Tersteegen, Gerhard (1697-1769)
Gerhard Tersteegen, (1697-1769), a leading German Pietist known as the father of Pietism along the Lower Rhine, born in Mörs, Germany, lived in Mülheim an der Ruhr and was trained in business. Here he was attracted by mysticism and devoted his life to the promotion of his religious convictions. In 1728 he gave up his business occupation, devoting his full time to helping people with their spiritual and physical needs by leading in devotional meetings, counseling, and practicing medicine as a lay physician. He translated writings by Jean de Labadie, Thomas à Kempis, and others. He published a number of his own writings including Auserlesene Lebensbeschreibung heiliger Seelen (3 vv., 1733-53), which included biographies of Catholic and Protestant "saints."
In his large correspondence, Mennonites were included. Particularly the von der Leyens and Arnold Goyen of Krefeld were in close touch with him. He even preached in the Krefeld Mennonite church. There was a strong interest in the writings of Tersteegen by the Grömbach Mennonite preachers, including financial contributions toward publication costs. His writings and songs ("Gott ist gegenwärtig," "Ich bete an die Macht der Liebe") have influenced Mennonite piety in many countries.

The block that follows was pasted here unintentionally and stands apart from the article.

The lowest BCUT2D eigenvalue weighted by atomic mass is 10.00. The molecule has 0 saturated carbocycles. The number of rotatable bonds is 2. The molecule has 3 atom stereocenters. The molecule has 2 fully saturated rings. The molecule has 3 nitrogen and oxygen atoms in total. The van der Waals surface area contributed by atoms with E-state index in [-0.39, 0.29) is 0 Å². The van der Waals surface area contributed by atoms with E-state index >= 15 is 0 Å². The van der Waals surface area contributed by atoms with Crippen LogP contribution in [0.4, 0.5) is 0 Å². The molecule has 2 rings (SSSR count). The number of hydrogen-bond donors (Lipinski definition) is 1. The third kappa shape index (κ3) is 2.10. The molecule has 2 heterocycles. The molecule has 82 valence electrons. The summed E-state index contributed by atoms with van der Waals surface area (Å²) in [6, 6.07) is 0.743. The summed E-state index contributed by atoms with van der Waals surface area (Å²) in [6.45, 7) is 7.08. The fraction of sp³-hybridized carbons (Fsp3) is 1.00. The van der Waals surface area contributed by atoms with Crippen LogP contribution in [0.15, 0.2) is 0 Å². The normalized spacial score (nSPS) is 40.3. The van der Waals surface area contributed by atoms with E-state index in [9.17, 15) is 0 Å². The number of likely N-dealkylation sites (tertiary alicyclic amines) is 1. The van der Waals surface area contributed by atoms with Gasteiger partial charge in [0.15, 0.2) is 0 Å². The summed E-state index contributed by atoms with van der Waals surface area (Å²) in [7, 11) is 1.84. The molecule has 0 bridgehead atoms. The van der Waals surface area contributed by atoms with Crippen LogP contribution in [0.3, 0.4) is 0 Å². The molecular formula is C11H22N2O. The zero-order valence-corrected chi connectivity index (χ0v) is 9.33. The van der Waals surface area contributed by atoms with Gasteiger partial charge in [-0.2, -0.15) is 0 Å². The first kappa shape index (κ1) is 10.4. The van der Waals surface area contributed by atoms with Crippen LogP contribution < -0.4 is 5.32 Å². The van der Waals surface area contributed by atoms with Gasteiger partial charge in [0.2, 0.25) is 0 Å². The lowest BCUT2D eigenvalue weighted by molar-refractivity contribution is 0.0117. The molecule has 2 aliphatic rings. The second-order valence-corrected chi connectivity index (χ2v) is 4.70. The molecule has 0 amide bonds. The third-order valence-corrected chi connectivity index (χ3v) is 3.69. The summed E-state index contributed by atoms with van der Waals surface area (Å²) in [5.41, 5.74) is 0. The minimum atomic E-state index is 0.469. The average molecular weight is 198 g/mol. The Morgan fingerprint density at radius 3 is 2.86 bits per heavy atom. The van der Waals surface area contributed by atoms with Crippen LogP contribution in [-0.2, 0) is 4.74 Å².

Cattepoel, Dirk. "Das religiöse Leben in der Krefelder Mennonitengemeinde des 17. und 18. Jahrhunderts." Beiträge zur Geschichte rheinischer Mennoniten. Weierhof, 1939: 15-17.
Die Religion in Geschichte and Gegenwart, 2. ed. 5 vols. Tübingen: Mohr, 1927-1932: v. V, 1052.
Cite This Article
Krahn, Cornelius. "Tersteegen, Gerhard (1697-1769)." Global Anabaptist Mennonite Encyclopedia Online. 1959. Web. 22 Jun 2018. http://gameo.org/index.php?title=Tersteegen,_Gerhard_(1697-1769)&oldid=78074.
Krahn, Cornelius. (1959). Tersteegen, Gerhard (1697-1769). Global Anabaptist Mennonite Encyclopedia Online. Retrieved 22 June 2018, from http://gameo.org/index.php?title=Tersteegen,_Gerhard_(1697-1769)&oldid=78074.
Adapted by permission of Herald Press, Harrisonburg, Virginia, from Mennonite Encyclopedia, Vol. 4, p. 698, 1148. All rights reserved.
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